Mike Carlucci is a law student and tech/social media geek in Boston. You can follow him on Twitter @mikecarlucci. Mike Carlucci is a law student and tech/social media geek in Boston. You can follow him on Twitter @mikecarlucci.
Now that both Microsoft and Verizon have thrown in the towel on Kin, we can examine the ‘cloud phone’ paradigm behind the dead gadget. Debuting with an ad campaign that made us question whether our online connections were really our friends, and introduced as a phone that was supposed to bridge the gap between the online and offline worlds, the Kin aimed to fill several voids in our daily use of technology.
The Kin had a few well documented issues: an operating system that was outdated before it launched, a half-baked Twitter client, smartphone data pricing for a non-smartphone, no app store, etc. But being the spiritual successor to the Sidekick the Kin did have one feature that was a bit forward thinking: cloud connectivity via Kin Studio. The Studio was designed to be the online repository of Kin users’ data.
Everything done on the phone would be mirrored online. This would give users an easy way to look at all of their text messages, phone logs, pictures and social network updates.
Given the transformation cell phones have undergone since the release of the iPhone, an online hub of phone data that can be viewed on the larger screen of a laptop or desktop sounds like a good way to make up for the limits in screen size and power inherent in the design of any phone. Anyone who has tried to use iTunes to manage their phone data understands how difficult the phone-desktop interface can be. Apple has designed a wonderful system if you simply want to sync all your photos, music, and videos between a computer and a phone, but venturing outside of that path can lead to nightmares.
Google has done a great job associating Android phones with Google accounts, managing downloads, and sharing between the cloud and the phone. It’s easy to get a new Android phone and seamlessly import all your settings from the last phone without ever plugging it into a computer. However, Google has so many products and services that, at the moment, it can be hard to choose which Google account in the best one to use as your primary login. With the upcoming connectivity between Android and Google TV, including controlling Google TV with your phone and running apps from your phone on your large television screen, a whole new era of data sharing is going to arrive.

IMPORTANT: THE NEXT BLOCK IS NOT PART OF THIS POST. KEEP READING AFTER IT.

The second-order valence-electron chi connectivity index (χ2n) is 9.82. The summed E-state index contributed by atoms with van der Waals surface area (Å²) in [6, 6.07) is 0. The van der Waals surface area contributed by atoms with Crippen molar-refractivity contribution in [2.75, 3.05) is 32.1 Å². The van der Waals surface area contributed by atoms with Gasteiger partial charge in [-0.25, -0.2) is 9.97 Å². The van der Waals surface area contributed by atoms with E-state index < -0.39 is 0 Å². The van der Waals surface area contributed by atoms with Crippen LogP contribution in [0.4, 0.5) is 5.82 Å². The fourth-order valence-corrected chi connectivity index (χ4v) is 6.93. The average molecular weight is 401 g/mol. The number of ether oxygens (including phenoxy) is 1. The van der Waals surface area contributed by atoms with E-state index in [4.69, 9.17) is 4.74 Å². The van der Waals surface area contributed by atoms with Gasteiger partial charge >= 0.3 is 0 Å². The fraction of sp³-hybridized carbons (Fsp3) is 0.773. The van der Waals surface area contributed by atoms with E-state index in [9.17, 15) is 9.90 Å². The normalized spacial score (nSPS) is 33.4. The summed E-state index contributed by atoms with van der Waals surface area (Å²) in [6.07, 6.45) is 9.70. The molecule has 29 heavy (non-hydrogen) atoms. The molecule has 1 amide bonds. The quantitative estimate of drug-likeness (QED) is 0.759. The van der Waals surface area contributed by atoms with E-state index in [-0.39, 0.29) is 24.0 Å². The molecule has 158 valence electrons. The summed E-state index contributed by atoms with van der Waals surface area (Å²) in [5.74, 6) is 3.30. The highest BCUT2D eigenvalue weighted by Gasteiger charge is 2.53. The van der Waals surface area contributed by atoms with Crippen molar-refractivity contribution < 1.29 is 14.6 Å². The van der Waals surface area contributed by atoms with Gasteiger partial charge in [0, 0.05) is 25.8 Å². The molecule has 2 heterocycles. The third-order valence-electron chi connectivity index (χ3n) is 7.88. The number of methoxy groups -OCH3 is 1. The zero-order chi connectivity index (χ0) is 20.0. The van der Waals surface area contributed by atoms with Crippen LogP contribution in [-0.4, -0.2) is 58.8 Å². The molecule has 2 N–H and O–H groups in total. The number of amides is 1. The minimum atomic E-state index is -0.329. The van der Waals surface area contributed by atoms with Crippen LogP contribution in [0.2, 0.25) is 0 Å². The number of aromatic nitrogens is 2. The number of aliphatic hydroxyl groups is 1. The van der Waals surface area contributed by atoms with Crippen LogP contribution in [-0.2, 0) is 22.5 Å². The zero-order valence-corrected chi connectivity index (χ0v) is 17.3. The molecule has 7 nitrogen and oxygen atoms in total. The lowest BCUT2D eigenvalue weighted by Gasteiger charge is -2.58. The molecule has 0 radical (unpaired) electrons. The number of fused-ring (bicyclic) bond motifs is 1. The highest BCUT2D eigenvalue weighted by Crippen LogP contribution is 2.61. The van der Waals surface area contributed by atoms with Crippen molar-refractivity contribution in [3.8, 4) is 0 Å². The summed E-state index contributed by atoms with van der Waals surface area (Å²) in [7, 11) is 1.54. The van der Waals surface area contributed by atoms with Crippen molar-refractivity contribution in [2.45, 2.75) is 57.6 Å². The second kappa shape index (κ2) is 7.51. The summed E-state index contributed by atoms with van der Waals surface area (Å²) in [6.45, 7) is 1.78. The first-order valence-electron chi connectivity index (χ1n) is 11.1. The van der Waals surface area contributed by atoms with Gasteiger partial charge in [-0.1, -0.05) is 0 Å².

Microsoft hasn’t forgotten their promises about Xbox Live integration in Windows Mobile; this functionality will finally arrive in Windows Phone 7. Xbox Live is essentially a social network confined to the console and could put Microsoft into the mobile gaming race with a built-in user base with a network of friends keen on unlocking achievements. Apple is essentially building their own gaming community with Game Center, and while Apple doesn’t make a console, they do sell a lot of iOS devices with the iPhone, iPad and iPod touch. They both see the potential for mobile gaming networks.
Another interesting piece in the phone-cloud relationship has emerged in the Firefox Home app. Being able to take your desktop Internet viewing – mid session – on the road with you is a science fiction moment. It’s the promise of VNC delivered to the average user who just wants to pull up that tab they were reading before heading out but can’t quite remember what it was or where to find it again.
The iPhone convinced people to justify the cost of a data plan for something other than the BlackBerry they needed for work. Android phones wirelessly sync your data on whichever device you log into. The Kin wanted to blend the easy access to social data on your phone with the big screen of your laptop, and Firefox wants you to have a window into your home computer wherever you are. Combine all of these concepts into a single, well-done device and you would have something really special. The Kin wasn’t it, but its legacy will live on as phones move to the cloud.
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